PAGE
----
A bit about the day:
We were greeted and called on to the centre foyer by Waimarie, adhering to the kawa o Te Ihu o Mataoho (Ihumatao protocol). Where Farrel, Qiane and Waimarie (of the Mangere Mountain Education centre) had arranged a display of ancient taonga from the mountain for us to interact with. We were formally acknowledged with a mihimihi and I responded by establishing the purpose of our visit, explaining who we were and what we hoped to achieve of the experience.
Qiane Matata-Sipu, Artist/Photographer and also of the papa kainga (Local) shared with us the history of how Ihumatao got its name formally known as Te Ihu o Mataoho. Sharing the stories of specific tupuna that shaped the landscape of Mangere and how we see it now. This linked into the importance of Ihumatao' unique setting within Auckland City as the last remaining Maori Pa, now the last urban pa left in Auckland.
From sharing the past histories moving forward into the present stories, Qiane discussed some of the important local issues as the Mana whenua of Mangere, and what is currently happening with the land and waterways and how it affects the local people living there now. There was a lot of murmuring coming from our group, I take it that there was the realisation that none of us knew the environmental injustices taking place on the awa within the pa being polluted by the surrounding developments in the area.
After learning much more korero from the Manawhenua perspective of Mangere, Waimarie and Farrel shared some of the histories of the Mountain and the occupants from the past 500 years. They discussed the cultivation, the community lifestyle of living on the Maunga and allowed us to interact and touch a few of the taonga and/or replicas kept to shed light on what Maori from Mangere used pre and during colonialism.
We were taken outside to look at the medicinal and kai gardens to see what Maori used to harvest and what we can still harvest now. Discussing some of the important plants that Maori used to survive, to heal and to sustain themselves.
Farrel and Waimarie, ended our tour with a special tour into the cottage of the Maori King Tawhiao, sharing with us the connection and importance of the Kingitanga to Mangere, to the people of the Waiohua, Te Kawerau a Maki and Ngaati Whatua and the connection we have to the Kingitanga in the present day.
The second part of our tour led us to Ihumatao Pa and Otuataua (Stonefields) where Qiane jumped in the bus and guided the group and Emory through the local pa, showing them the function of their pa, their Marae (Makaurau Marae) and pointing out some of the points mentioned in her talk. This included the devastation of the Puketutu Island sewage ponds and how it directly affects Ihumatao Pa.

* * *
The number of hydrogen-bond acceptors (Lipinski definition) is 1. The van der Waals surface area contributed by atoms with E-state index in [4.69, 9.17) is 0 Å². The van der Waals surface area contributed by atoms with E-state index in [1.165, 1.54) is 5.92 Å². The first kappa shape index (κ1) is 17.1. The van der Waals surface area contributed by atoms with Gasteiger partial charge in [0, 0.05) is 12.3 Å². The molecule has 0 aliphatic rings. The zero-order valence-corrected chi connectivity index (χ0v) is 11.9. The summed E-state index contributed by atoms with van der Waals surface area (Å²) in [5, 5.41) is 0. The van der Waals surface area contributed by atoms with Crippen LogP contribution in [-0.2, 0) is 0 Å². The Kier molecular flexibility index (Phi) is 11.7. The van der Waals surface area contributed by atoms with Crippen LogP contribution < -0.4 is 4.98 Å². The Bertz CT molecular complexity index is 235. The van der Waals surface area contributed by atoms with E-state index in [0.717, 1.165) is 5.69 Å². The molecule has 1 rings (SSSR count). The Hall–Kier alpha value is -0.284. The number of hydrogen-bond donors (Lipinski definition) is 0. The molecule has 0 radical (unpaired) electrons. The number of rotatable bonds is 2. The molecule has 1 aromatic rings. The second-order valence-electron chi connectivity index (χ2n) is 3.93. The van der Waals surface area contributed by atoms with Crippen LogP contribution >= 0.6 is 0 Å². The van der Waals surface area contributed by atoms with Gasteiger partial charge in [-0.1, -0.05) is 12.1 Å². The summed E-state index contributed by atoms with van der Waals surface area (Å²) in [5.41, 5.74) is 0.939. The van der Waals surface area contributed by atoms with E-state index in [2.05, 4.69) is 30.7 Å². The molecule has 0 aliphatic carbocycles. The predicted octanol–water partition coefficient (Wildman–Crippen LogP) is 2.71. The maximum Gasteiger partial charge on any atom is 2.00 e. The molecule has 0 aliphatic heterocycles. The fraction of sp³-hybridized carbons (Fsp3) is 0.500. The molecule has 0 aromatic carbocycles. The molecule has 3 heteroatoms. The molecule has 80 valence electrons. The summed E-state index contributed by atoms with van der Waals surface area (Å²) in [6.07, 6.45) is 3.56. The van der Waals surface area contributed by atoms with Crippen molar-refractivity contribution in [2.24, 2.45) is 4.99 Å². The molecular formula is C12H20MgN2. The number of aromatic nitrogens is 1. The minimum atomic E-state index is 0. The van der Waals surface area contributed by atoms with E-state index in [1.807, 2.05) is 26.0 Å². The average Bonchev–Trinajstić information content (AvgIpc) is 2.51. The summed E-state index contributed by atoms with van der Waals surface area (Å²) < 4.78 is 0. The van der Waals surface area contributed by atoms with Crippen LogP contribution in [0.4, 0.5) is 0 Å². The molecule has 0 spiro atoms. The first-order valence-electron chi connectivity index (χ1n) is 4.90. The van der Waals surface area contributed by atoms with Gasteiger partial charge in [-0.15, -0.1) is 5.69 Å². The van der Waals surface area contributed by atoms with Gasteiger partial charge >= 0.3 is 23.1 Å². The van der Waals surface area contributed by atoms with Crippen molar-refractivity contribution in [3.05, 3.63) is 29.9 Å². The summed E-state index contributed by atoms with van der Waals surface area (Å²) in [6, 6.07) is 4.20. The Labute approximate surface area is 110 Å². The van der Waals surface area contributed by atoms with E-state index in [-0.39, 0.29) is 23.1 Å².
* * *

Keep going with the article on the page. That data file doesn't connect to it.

A highlight of this tour that Qiane mentioned was the Social Housing Corp (SHC) battle that the people of Ihumatao and the wider community have been battling and still working on at present. Qiane showed Emory and the group exactly where the SHC plan to build 500 houses in their small area and elaborated on the effects of having 500 more cars that would add to the pollution, 500 families which means 500 more rubbish bins of waste a week.
This was a sad but necessary lesson for the group to learn about Mangere and some of the things we don't see on a daily basis. We all learnt a lot about the Maori perspective at this point.
Later in the day we shared lunch with the Hoki Ki Te Rito parenting group facilitated by Ohomairangi and Lyn Doherty at the Mangere East Community Centre every monday. The team put on a big lunch for all of us, to eat and korero together. The parenting group was made up of both mothers and fathers with their children, all came from different walks of life from around the Mangere area. Lyn and her team of volunteers put on a lunch fit for Kings and Queens. This was a great space for our group to get to meet different people from around Mangere. Tigilau Ness, one of the Ohomairangi facilitators and a long-time friend of Emory's, greeted and acknowledged Emory and the young people in our group.
Afterwards, we ended the day in the Mangere East Library where we had talanoa (discussions) and whakawhanaungatanga with our group about what we had learned throughout the day. We discussed what stood out the most and what it means to us and the local community. We were joined by Gina Oge of the Otahuhu-Mangere Youth Group and STRIVE youth worker team for this workshop.
After a debrief and reflection session, we got into a design workshop where I opened up the floor to anyone interested in being a part of a mural project that would develop on from the Mangere tour.
Visual arts and mural arts is a way to produce creative social outcomes. While the experience was fresh in peoples minds, we got into mixed groups and brainstormed some visual ideas that encapsulated the day and what we learned. Emory was a huge help in guiding us, explaining ways that we could simplify our ideas down to one or two strong key messages. I can't thank him enough for sharing his presence, wisdom and creativity with us.
Finally, we ended in lots of hugs, lots of thank you's and a photo op with our group together.
By Amiria Puia-Taylor
Painting for the People